• In 2002 and 2004, peaks of 137Cs were detected in two residents from Gomel, which was heavily contaminated by the CNPP accident, one from Minsk (Belarus) and one from Kiev (Ukraine), but another resident from Minsk showed no 137Cs peaks [20].
  • The results of the EURAD (EURopean Acid Deposition) model, predicting the deposition patterns of 131I and 137Cs in Belarus and Ukraine after the Chernobyl accident, are discussed [21].

Analytical, diagnostic and therapeutic context of Byelarus


  1. Identification of an env G subtype and heterogeneity of HIV-1 strains in the Russian Federation and Belarus. Bobkov, A., Cheingsong-Popov, R., Garaev, M., Rzhaninova, A., Kaleebu, P., Beddows, S., Bachmann, M.H., Mullins, J.I., Louwagie, J., Janssens, W. AIDS (1994) [Pubmed]
  2. High prevalence of RET/PTC rearrangements in Ukrainian and Belarussian post-Chernobyl thyroid papillary carcinomas: a strong correlation between RET/PTC3 and the solid-follicular variant. Thomas, G.A., Bunnell, H., Cook, H.A., Williams, E.D., Nerovnya, A., Cherstvoy, E.D., Tronko, N.D., Bogdanova, T.I., Chiappetta, G., Viglietto, G., Pentimalli, F., Salvatore, G., Fusco, A., Santoro, M., Vecchio, G. J. Clin. Endocrinol. Metab. (1999) [Pubmed]
  3. p53 mutations in childhood thyroid tumours from Belarus and in thyroid tumours without radiation history. Smida, J., Zitzelsberger, H., Kellerer, A.M., Lehmann, L., Minkus, G., Negele, T., Spelsberg, F., Hieber, L., Demidchik, E.P., Lengfelder, E., Bauchinger, M. Int. J. Cancer (1997) [Pubmed]
  4. Epidemiology of childhood cancer in Belarus: review of data 1978-1994, and discussion of the new Belarusian Childhood Cancer Registry. van Hoff, J., Averkin, Y.I., Hilchenko, E.I., Prudyvus, I.S. Stem Cells (1997) [Pubmed]
  5. Relationship between caesium (137Cs) load, cardiovascular symptoms, and source of food in 'Chernobyl' children -- preliminary observations after intake of oral apple pectin. Bandazhevskaya, G.S., Nesterenko, V.B., Babenko, V.I., Yerkovich, T.V., Bandazhevsky, Y.I. Swiss medical weekly : official journal of the Swiss Society of Infectious Diseases, the Swiss Society of Internal Medicine, the Swiss Society of Pneumology. (2004) [Pubmed]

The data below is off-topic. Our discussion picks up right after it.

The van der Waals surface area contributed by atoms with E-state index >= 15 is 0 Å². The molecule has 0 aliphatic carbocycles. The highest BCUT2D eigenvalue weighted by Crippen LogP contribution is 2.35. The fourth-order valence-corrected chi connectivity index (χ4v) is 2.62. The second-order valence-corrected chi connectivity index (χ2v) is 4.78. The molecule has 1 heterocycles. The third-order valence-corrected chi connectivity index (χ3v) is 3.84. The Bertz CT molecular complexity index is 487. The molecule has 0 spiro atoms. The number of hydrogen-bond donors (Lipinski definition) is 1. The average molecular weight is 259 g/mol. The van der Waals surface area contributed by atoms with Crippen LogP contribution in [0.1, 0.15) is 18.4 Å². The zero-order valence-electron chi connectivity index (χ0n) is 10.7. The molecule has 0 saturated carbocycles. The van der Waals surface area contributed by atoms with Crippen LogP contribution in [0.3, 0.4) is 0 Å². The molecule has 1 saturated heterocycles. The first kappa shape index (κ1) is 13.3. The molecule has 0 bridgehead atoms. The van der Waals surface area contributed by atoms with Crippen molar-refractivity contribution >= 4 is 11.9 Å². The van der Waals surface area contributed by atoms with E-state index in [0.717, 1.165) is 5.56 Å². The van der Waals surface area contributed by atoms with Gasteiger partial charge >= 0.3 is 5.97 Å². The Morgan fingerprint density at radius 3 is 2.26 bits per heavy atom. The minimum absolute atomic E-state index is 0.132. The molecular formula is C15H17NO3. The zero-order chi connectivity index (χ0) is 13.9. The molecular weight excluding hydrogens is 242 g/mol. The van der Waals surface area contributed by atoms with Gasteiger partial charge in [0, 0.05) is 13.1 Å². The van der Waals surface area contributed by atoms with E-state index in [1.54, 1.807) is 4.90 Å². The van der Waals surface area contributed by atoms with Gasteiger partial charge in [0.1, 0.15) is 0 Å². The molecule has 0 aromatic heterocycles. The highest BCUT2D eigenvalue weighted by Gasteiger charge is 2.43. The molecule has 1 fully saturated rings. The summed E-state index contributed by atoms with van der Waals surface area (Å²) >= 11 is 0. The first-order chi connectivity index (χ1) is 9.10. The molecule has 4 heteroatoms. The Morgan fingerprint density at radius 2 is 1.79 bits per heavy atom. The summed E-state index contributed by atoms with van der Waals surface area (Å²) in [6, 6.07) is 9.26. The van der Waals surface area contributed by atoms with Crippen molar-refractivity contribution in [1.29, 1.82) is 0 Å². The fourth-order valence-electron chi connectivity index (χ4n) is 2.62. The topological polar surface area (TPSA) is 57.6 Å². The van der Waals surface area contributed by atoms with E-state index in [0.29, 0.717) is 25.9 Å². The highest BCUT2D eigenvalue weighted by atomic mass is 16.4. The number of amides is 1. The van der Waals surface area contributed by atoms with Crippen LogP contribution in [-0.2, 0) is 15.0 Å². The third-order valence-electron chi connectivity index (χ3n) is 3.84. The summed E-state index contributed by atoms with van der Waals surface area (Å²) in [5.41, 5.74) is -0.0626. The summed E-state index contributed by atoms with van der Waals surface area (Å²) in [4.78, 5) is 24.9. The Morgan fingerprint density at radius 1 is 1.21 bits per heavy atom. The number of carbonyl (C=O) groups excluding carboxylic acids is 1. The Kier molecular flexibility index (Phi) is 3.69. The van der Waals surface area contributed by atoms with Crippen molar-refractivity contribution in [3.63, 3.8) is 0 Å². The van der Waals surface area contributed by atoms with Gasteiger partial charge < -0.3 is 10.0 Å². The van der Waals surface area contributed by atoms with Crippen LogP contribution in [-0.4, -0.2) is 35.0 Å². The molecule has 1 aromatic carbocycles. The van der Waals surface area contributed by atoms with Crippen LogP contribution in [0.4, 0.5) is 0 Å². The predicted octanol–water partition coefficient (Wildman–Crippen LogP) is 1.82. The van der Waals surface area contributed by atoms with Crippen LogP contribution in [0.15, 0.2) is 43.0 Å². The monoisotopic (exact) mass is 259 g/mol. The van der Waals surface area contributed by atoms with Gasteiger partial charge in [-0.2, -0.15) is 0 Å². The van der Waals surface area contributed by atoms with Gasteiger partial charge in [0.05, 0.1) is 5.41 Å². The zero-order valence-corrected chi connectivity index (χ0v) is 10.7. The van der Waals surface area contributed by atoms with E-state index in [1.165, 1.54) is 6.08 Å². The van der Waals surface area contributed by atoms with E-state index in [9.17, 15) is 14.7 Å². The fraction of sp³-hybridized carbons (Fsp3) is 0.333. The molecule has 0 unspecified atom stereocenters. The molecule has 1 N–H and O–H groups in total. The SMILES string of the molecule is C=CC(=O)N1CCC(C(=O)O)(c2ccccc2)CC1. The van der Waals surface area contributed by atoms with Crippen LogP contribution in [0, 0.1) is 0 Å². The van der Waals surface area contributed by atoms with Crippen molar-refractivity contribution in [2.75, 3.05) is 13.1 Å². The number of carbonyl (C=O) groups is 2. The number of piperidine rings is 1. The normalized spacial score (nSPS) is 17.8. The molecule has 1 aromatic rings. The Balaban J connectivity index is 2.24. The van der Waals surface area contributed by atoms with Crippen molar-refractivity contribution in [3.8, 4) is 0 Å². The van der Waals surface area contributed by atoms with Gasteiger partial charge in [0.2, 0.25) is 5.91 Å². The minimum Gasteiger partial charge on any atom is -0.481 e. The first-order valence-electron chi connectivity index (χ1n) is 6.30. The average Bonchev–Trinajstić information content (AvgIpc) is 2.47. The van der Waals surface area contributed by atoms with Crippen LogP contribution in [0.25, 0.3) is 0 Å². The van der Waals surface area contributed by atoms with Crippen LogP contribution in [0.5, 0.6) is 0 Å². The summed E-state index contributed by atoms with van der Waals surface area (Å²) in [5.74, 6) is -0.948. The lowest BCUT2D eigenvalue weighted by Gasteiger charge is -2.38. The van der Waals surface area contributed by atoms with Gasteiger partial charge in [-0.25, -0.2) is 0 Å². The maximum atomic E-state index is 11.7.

6. Childhood thyroid cancer in Belarus. Beral, V., Reeves, G. Nature (1992) [Pubmed]
  7. Molecular epidemiology of HIV-1 in the former Soviet Union: analysis of env V3 sequences and their correlation with epidemiologic data. Bobkov, A., Garaev, M.M., Rzhaninova, A., Kaleebu, P., Pitman, R., Weber, J.N., Cheingsong-Popov, R. AIDS (1994) [Pubmed]
  8. Sexual habits and human papillomavirus infection among females in three New Independent States of the former Soviet Union. Syrjänen, S., Shabalova, I., Petrovichev, N., Kozachenko, V., Zakharova, T., Pajanidi, J., Podistov, J., Chemeris, G., Sozaeva, L., Lipova, E., Tsidaeva, I., Ivanchenko, O., Pshepurko, A., Zakharenko, S., Nerovjna, R., Kljukina, L., Erokhina, O., Branovskaja, M., Nikitina, M., Grujnberga, V., Grujnberg, A., Juschenko, A., Johansson, B., Tosi, P., Cintorino, M., Santopietro, R., Syrjänen, K. Sexually transmitted diseases. (2003) [Pubmed]
  9. The ret/PTC1 rearrangement is a common feature of Chernobyl-associated papillary thyroid carcinomas from Belarus. Pisarchik, A.V., Ermak, G., Fomicheva, V., Kartel, N.A., Figge, J. Thyroid (1998) [Pubmed]